The problem is that ultimately Calvinism turns God into a monster. He creates a world by his design where most people hate him and are left in a helpless state. It ultimately makes him not much different than the devil. The devil wants all to perish. God in Calvinism wants most to perish, And Calvinists call this love.

      • Adrian Gallagher

        No Kevin I didn’t answer your question because as I said “the first analogy isn’t an analogy of Calvinism”. But to answer your question, 1) unless you go around telling people how your son got to like robots you don’t get any credit for it; 2) someone who is task orientated may prefer the first way as it is quicker, more cost efficient and the result is guaranteed; 3) someone’s who is people orientated may prefer the second as you’re building a relationship with your son whatever the outcome.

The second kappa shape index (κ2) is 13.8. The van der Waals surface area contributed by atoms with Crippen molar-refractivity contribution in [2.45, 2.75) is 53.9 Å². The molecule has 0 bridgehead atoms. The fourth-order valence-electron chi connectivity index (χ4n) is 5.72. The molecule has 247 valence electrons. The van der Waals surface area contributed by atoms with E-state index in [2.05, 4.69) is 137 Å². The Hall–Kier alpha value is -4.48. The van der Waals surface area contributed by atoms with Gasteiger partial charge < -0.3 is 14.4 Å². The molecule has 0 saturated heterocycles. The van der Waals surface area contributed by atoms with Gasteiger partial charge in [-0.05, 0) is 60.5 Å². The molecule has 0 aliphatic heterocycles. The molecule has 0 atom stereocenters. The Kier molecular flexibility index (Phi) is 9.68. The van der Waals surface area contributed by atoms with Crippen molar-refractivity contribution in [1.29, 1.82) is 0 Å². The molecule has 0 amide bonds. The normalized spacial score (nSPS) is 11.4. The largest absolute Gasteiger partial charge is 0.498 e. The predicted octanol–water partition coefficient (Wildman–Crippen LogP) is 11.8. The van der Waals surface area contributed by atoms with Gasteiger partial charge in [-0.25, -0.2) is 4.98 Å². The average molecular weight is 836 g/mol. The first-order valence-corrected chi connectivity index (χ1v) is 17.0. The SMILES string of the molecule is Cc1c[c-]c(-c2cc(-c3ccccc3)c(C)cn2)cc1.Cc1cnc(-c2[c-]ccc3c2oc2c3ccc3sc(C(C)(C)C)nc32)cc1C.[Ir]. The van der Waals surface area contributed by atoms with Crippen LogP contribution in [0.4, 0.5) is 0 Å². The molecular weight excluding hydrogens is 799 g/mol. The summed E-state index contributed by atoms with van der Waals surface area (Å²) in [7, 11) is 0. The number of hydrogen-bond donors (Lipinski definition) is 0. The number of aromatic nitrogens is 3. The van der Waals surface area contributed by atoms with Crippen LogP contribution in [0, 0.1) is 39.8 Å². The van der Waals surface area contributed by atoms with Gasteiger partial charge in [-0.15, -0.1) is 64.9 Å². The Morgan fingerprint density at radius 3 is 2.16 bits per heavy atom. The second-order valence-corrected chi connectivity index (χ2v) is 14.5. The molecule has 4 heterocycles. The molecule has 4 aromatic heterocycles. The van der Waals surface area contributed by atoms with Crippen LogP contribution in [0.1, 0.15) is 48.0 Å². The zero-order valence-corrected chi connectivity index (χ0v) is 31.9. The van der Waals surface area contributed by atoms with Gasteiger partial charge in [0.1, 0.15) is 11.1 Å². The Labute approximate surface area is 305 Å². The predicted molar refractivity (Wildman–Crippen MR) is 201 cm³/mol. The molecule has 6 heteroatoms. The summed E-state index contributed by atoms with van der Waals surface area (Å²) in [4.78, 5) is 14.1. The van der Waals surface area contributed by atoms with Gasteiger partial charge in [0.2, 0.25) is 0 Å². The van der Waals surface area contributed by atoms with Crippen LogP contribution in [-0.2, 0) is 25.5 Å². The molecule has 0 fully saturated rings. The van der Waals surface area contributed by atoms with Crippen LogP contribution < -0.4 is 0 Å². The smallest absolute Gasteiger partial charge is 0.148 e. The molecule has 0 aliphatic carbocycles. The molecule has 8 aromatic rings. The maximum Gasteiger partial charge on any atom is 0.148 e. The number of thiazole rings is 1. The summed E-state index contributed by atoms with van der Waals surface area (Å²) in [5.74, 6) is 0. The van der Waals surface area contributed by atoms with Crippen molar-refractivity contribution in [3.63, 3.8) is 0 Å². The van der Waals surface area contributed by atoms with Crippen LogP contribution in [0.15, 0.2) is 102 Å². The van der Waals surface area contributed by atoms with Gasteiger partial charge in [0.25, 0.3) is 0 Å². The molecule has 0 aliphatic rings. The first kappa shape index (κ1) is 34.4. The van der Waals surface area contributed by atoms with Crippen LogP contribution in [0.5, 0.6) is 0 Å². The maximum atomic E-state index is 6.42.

Then your question “I’d love to hear your version of the analogy of my son going from hating robots to loving them, caused by my design, in such a way that he freely chose to” again reiterates your lack of understanding of what I’m trying to say. I freely chose to / choose to love God, but I couldn’t do that of myself, God had to give me the ability to.

        In my life I’ve chosen to sin again and again and again and again and …. Why is our holy God a monster if rather than saving me He instead justly punished me for what I have chosen to do?

      • Adrian, if I don’t understand Calvinism as you say, then please give a Calvinist version of the analogy of how my son goes from hating robots to liking them. I maintain that your analogy will either end up being robotic/coercive OR it will default to Arminian/relational language.